Fake anti-virus attack hits New York Times website readers

This weekend, readers of the New York Times website NYTimes.com were exposed to danger as the popular media outlet served up malicious adverts to some of its visitors.

According to a posting on the website some readers saw a pop-up messaging warning them that their computer had been infected, and urging them to install fake anti-virus software (also known as scareware):

New York Times warns of poisoned advert

Aside from a message on its website, The New York Times posted a message on their Twitter feed in an attempt to warn its readers:

It has been reported that the New York Times published a warning on the front page of its website on Sunday (you can see a screenshot here), but by the time I had visited it was no longer apparent.

In the past other media outlets (such as the ITV and RadioTimes) have fallen foul of poisoned adverts serving up malware and fake anti-virus alerts.

As many media organisations leave the delivery and creation of web adverts to third-party networks they are effectively relying on other companies to deliver an unpolluted stream to their readers. Newspapers like The New York Times therefore still have a responsibility to warn their readers and clean-up their ads if a problem is discovered – but I think it’s asking too much and impractical to think they should examine every advert in advance. After all, they’re just plugging a small piece of JavaScript onto their website that collects the next advert from their provider’s database.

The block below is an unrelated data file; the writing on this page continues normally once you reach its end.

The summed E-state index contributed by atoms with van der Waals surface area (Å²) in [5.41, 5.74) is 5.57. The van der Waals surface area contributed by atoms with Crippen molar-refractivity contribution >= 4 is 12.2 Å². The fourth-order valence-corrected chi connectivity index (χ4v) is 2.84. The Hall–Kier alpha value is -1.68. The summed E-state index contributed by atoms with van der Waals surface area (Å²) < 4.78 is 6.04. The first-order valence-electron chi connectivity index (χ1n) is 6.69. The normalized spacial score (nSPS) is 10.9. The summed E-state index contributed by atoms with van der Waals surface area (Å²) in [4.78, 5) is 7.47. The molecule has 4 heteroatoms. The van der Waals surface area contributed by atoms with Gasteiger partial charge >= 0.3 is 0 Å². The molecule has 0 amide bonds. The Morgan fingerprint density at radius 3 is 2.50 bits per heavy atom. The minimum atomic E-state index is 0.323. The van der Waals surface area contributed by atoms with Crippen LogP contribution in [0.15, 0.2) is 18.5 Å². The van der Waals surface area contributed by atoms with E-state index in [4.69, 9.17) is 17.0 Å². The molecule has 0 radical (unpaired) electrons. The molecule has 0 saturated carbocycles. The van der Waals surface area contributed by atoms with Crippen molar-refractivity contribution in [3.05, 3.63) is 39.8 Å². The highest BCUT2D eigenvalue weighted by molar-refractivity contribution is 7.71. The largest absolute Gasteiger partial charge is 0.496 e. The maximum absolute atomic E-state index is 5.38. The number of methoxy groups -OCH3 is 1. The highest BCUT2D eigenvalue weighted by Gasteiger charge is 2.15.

It is the advertising network that should be screening adverts to hunt for malicious content, higher up the stream. And it is the responsibility of the webmasters at the media organisations not to do business with ad suppliers who can’t manage this problem properly.

Of course, it is little consolation for the poor infected user to know who failed to check what they were delivering properly. As far as they are concerned, they visited NYTimes.com, were warned about a virus infection, and were tricked into installing scareware software that has now compromised their Windows PC.

Fake anti-virus

Fake anti-virus alerts have become one of the biggest revenue-generators for cybercriminals, and as a result we’re seeing more attacks all the time either planting malicious scareware on compromised websites, posing as legitimate security companies, or explotiing hot internet search topics.

Update: Fraser Howard from SophosLabs has blogged some additional information about this attack.

Further update: It has emerged that the hackers purchased advertising space directly from the New York Times, posing as internet telephone company Vonage.